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Ben Hayes - Charlton Athletic programme

Football Finance

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Credit Crunch Starts To Hit Matchday Revenues

The standard assumption in the sports economics literature is that demand for tickets at top flight clubs in any sport is relatively inelastic, i.e., relatively unaffected by changes in (real) prices. That may apply in normal economic conditions, but we are now in what is probably the worst economic downturn since the 1930s and football cannot escape unscathed - although that does not mean that the most doom-laden predictions will be fulfilled. Some of the effects have been masked by the fact that season tickets were bought last summer before the economic crisis hit home.

Liverpool Could Be Forced To Sell Players

Keith Harris, the chairman of investment bank Seymour Pierce, and a key intermediary in football takeovers, believes that the American owners of Liverpool could be forced to sell leading players if they are unable to pay off the club's £350m debt. Although George Gillett Jr and Tom Hicks have an option to extend the 25 January deadline for repaying the loan by six months, it is far from certain that an extension will be granted.

Promoted Teams Need Careful Business Strategies

Getting promoted to the Premiership can seem like a bonanza, but getting relegated can bring a cold dose of reality. Once the parachute payments run out, life becomes very difficult, as clubs like Leicester and Southampton have found. Recently we reported in depth on the prudent strategy being followed by Hull City. But what of the other two newly promoted teams? For Stoke City it's a long awaited return to the top flight, but West Bromwich Albion have the reputation of being a yo-yo team.

Intermediary Says There Will Be More Gulf Sales

Amanda Staveley has emerged as a key figure in major deals with Britain and the Gulf States, recently facilitating the purchase of a 16 per cent stake in Barclays Bank for Abu Dhabi's Sheikh Mansour Bin Zayed Al Nahyan. That deal follows the sheikh's £210m purchase in September of Manchester City by means of Abu Dhabi United Group. Dubai's ruler, Sheikh Mohammed bin Rashid al-Maktoum, still harbours hopes she can purchase Liverpool for him.

Figures Don't Add Up At Liverpool FC

Liverpool FC fans will be celebrating today's victory at Chelsea. The club has had its best start to its Premiership campaign for many years. The red half of Merseyside can realistically talk about securing the Premiership title. Off the pitch, things are less rosy. Of course, what with a holding company in Delaware (the state with a reputation for business friendly rules) and a Cayman Islands tax haven link, the corporate arrangements of the current owners would not win a prize for transparency.

Chelsea Aim To Reduce Reliance On Benefactor

Chelsea's chief executive believes that the club will be less dependent on Roman Abramovich next year. The plan is to gradually let go of the lifeline provided by their Russian owner, although how these good intentions work out remains to be seen. However, no money will be made available in the January transfer window for big new signings unless there is a real emergency on the pitch. Plans to move away from the cramped ground at Stamford Bridge have also been put on hold, even though a larger stadium would generate more gate money on the Old Trafford model.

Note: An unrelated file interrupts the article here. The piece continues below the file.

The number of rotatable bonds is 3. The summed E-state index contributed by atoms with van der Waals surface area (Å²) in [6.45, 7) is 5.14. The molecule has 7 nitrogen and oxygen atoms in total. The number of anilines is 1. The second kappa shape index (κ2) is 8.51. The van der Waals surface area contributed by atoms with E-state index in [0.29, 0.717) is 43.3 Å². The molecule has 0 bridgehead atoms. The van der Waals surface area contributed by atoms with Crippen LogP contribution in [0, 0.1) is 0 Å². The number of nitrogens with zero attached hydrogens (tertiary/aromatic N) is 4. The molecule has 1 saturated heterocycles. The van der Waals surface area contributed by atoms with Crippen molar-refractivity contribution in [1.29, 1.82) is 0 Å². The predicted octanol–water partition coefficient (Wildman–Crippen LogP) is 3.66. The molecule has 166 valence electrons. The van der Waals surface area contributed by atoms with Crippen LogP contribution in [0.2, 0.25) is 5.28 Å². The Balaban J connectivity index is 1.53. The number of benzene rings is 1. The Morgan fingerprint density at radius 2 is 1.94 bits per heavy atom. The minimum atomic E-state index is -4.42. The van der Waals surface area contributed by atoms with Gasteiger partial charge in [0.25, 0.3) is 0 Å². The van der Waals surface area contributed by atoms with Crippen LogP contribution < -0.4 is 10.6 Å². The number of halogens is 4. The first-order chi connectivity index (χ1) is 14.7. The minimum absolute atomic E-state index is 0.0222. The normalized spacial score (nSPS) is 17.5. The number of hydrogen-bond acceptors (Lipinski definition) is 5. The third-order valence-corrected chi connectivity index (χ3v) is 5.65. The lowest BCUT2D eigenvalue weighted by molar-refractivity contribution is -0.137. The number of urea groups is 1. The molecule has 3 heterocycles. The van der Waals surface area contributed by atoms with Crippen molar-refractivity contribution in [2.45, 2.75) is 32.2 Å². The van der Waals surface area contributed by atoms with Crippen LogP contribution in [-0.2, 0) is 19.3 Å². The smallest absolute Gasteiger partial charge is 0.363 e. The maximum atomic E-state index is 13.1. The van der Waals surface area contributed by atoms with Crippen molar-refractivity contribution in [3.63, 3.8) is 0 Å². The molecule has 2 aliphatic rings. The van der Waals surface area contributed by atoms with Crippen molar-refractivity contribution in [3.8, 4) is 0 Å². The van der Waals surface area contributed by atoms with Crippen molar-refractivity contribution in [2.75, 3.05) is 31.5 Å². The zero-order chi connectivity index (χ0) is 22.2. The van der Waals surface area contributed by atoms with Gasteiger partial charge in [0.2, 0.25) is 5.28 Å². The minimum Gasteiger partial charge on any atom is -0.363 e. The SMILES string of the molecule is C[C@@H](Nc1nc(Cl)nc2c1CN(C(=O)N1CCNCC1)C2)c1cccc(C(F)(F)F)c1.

The Financial 'Meltdown' and Football

The International Monetary Fund (IMF) has talked this weekend of a 'meltdown' in the world's financial system which could lead to a further 20 per cent being wiped off stock exchange values. We don't claim to be economic forecasters on this page, but one of the difficulties with statements of this kind is the so-called 'Oedipus effect': making the prediction increases the chances of it occurring. Some of the commentary in recent days has come from people whose agenda is the failure of the Premiership.

Dubai Bid For Charlton

On a day in which global markets have been in turmoil, unfashionable south-east London club Charlton Athletic have received a bid from a Dubai-based investment group headed by His Excellency Mohammed Ali Ali Hashimi. Apparently the group considered a number of football clubs but thought that Charlton offered the greatest potential. In a statement, the prospective new owner has praised the passion of the club's fans, its heritage and its commitment to the community. He also expressed his determination to get the club back to the Premiership.

UEFA Threat To Debt Ridden Clubs

Uefa are threatening to ban debt ridden clubs from their competitions. This is a major threat to leading English clubs to whom Champions League football is a key slice of their income. Some might feel that the move is motivated by continental jealousy at the success of English clubs in the Champions League. Others might feel that Uefa are trying to tackle a genuine problem facing football.

Lord Triesman Blasts Football Debt

Lord Triesman, the chairman of the FA, and Richard Scudamore, the chairman of the Premiership, got in an argument yesterday about the effect of the credit crunch on football at the Football Leaders conference, ironically held at Stamford Bridge. What a lot of this is about is a power struggle between the FA and the Premiership over who has the biggest influence on the game.